Lisa Matisoo-Smith, Allan Wilson Centre 5 May -The green comments interspersed in the answer are from Lisa.



Sacred Heart College - Student Gerry T - 9.30a.m. 16 April

Nuclear DNA is a result of fusion between the maternal set of DNA in the ovum and the paternal set of DNA in the sperm during fertilization. Mitochondrial DNA, on the other hand, are small, circular DNA found in the organelle mitochondria. In research of migration paths and such, mitochondrial DNA is more suited than nuclear DNA to the task specifically because of the way in which they are passed on. Nuclear DNA will contain DNA from both parents, thus the offspring will have half of his genes from his parents, a quarter the next generation up and so forth. The change in DNA sequence due to recombination and crossing-over during meiosis to produce gametes will make it difficult to use to trace the origins of the individual. Mitochondrial DNA, however, are always inherited from the maternal line only because mitochondrial DNA do not recombine with any other DNA. In addition, all the mitochondria in the ovum and later the embryo are solely from the mother, as is all other cell material. Also, mitochondrial DNA undergoes a predictable rate of mutation that is caused by reactive oxygen species produced from cellular respiration, which occurs in close proximity to it. Thus, one can use mitochondrial DNA to trace one’s maternal lines, making it suitable for the task.

Ancient DNA is any DNA extracted from the tissues of ancient specimens not preserved for DNA extraction. Modern DNA is DNA extracted from live specimens and preserved for the purpose of research. Modern mtDNA proves to be a useful tool to find similarities between different populations of organisms, especially origins, by looking at the similarities and differences, thus enabling us to trace evolution and migration patterns. However, mitochondrial DNA is only capable of telling us whether different populations have the same origins, but it does not tell us when the separation occurred. This is where ancient mitochondrial DNA comes in. The date of introduction of new genetic material can be estimated provided the age of the remains is known. With this, researchers can accurately estimate when the two populations separated.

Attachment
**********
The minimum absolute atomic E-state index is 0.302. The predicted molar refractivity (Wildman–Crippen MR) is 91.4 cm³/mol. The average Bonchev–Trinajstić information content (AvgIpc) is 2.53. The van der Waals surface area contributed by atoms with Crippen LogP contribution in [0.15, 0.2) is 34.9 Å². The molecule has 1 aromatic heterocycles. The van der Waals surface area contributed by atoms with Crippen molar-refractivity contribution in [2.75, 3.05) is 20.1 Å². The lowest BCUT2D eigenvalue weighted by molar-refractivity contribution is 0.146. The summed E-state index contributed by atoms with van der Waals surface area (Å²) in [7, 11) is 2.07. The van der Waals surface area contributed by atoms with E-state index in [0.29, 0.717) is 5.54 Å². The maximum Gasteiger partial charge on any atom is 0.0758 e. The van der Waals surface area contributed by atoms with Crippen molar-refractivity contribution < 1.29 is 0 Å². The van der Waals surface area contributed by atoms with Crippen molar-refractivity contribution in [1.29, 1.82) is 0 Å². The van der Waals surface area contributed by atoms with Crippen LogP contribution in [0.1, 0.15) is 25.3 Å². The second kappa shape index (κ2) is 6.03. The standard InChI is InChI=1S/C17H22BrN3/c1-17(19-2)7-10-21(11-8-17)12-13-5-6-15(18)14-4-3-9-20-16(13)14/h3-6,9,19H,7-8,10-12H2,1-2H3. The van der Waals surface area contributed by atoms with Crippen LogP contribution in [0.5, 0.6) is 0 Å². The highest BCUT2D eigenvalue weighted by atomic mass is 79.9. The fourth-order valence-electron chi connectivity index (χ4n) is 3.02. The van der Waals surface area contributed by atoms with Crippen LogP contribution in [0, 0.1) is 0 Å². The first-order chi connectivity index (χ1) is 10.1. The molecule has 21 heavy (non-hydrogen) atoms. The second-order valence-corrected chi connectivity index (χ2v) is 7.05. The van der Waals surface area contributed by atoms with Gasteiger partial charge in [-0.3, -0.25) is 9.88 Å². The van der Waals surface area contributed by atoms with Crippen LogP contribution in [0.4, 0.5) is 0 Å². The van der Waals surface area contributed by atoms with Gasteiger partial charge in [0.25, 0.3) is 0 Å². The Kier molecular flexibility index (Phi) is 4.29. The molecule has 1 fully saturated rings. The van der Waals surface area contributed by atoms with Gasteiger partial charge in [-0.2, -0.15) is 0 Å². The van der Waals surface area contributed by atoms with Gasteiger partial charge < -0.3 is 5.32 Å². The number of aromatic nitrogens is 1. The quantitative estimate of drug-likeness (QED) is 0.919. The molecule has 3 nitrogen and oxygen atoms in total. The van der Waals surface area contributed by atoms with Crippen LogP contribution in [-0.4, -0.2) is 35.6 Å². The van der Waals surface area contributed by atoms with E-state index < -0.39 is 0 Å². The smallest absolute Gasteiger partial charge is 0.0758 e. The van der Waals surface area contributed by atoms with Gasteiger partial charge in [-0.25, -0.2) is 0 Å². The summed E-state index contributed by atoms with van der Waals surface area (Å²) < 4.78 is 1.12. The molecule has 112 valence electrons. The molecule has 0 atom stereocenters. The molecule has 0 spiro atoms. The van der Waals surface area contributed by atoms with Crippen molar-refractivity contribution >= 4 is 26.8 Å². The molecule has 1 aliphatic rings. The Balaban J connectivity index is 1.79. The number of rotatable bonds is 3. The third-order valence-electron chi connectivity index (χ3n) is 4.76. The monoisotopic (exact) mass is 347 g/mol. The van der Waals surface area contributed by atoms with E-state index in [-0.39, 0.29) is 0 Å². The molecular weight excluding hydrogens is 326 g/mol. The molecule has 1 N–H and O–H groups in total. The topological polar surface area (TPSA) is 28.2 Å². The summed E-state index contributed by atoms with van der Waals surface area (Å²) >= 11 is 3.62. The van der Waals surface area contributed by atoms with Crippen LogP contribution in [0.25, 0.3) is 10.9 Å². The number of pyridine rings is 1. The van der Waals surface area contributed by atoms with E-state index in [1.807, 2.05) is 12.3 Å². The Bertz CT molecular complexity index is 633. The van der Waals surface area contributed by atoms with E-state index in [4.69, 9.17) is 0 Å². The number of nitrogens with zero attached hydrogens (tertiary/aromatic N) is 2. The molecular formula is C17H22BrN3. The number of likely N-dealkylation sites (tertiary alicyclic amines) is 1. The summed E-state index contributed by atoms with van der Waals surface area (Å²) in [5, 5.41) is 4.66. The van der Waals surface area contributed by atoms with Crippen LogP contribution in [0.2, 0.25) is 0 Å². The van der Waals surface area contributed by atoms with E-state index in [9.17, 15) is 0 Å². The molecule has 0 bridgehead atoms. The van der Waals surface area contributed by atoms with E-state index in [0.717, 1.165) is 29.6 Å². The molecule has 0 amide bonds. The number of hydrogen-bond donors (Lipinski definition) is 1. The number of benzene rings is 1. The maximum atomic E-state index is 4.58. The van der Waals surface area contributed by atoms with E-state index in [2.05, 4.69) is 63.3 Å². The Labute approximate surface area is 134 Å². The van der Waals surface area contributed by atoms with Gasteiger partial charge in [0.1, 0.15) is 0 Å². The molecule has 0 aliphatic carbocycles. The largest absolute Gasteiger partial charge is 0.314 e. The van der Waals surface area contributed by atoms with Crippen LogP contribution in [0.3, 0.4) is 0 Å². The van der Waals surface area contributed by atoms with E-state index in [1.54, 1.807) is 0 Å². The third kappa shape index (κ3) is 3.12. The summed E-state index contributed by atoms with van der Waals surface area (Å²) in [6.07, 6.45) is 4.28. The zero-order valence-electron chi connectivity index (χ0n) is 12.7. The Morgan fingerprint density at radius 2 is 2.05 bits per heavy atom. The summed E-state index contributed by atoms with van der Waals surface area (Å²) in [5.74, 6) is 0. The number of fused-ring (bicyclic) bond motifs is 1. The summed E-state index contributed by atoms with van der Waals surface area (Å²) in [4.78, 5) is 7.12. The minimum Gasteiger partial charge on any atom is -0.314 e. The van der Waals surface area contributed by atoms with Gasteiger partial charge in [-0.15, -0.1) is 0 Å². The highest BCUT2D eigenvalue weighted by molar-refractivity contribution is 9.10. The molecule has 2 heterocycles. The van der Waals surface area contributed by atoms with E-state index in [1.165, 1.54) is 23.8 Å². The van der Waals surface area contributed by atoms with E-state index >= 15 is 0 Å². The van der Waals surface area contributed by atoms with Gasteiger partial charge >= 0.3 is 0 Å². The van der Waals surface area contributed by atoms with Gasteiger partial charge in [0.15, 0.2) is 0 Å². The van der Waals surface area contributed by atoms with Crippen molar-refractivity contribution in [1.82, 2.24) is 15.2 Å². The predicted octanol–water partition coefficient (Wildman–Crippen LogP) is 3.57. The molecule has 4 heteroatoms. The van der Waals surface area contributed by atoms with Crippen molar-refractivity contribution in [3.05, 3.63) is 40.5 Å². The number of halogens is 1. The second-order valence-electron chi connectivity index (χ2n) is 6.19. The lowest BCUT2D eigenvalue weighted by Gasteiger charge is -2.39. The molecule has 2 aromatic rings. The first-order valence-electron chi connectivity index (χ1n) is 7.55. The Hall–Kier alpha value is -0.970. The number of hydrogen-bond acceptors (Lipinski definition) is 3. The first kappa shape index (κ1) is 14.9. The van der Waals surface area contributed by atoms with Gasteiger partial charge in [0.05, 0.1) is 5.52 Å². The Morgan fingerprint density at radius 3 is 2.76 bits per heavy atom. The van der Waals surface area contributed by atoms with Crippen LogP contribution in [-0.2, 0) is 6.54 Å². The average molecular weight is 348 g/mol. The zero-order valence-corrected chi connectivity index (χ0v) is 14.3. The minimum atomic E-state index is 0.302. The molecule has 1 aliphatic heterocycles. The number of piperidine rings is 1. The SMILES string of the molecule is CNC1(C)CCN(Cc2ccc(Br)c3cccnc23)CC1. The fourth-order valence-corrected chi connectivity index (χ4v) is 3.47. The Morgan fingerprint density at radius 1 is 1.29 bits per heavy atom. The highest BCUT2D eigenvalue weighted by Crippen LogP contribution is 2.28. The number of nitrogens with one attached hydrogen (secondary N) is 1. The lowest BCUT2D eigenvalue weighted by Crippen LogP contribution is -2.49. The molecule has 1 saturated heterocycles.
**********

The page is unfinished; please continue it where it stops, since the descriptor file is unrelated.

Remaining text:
Lisa Matisoo-Smith, Allan Wilson Centre 5 May
Nice answer! Strictly speaking, though, mtDNA can tell us about when populations diverged – as was done in the original mtDNA studies of Cann, Stoneking and Wilson. It is done by applying a molecular clock. But for relatively recent events – such as the settlement of Polynesia, the time frame is too short to apply a molecular clock (the whole of Polynesian prehistory is within the error ranges!). This is where ancient DNA analyses of dated (radiocarbon dated) archaeological samples CAN provide the information regarding the dates of arrivals or divergences.

Michal Denny, LENScience 6 May

I agree, a very nice answer. I like the way you've started by clearly and concisely explaining the difference between mtDNA and nuclear DNA and then linked this to the context of the question. You've used a similar structure for the second part of the question, which is also good. Well done.



GerryT: Thanks for the comments. Just a few questions though. In terms of the application of the molecular clock hypothesis, what is the range that a certain event must fall into to be considered as a 'recent event'? Also, different organisms have different rate of molecular change, right? If this is true, why is it so and is the only way to determine this through observation, comparison and extrapolation? Or is there something else to it as well?

Lisa Matisoo-Smith, Allan Wilson Centre 12 May

Very good question. The answer is that there is no one single answer – the age range for molecular clock estimates vary according to the part of the genome you are studying, how much sequence data you have and which of a range of evolutionary models you might apply. But generally for mtDNA data, the error ranges are in the +/- a few thousand years. And since we are looking at the settlement of Remote Oceania happening in the last 3000 years, the error ranges mean that molecular dates don’t really help in the debates about timing of human arrival. So it is a bit of a ballpark figure, but I would say that events that have happened in the last 10,000 years are problematic for molecular dating.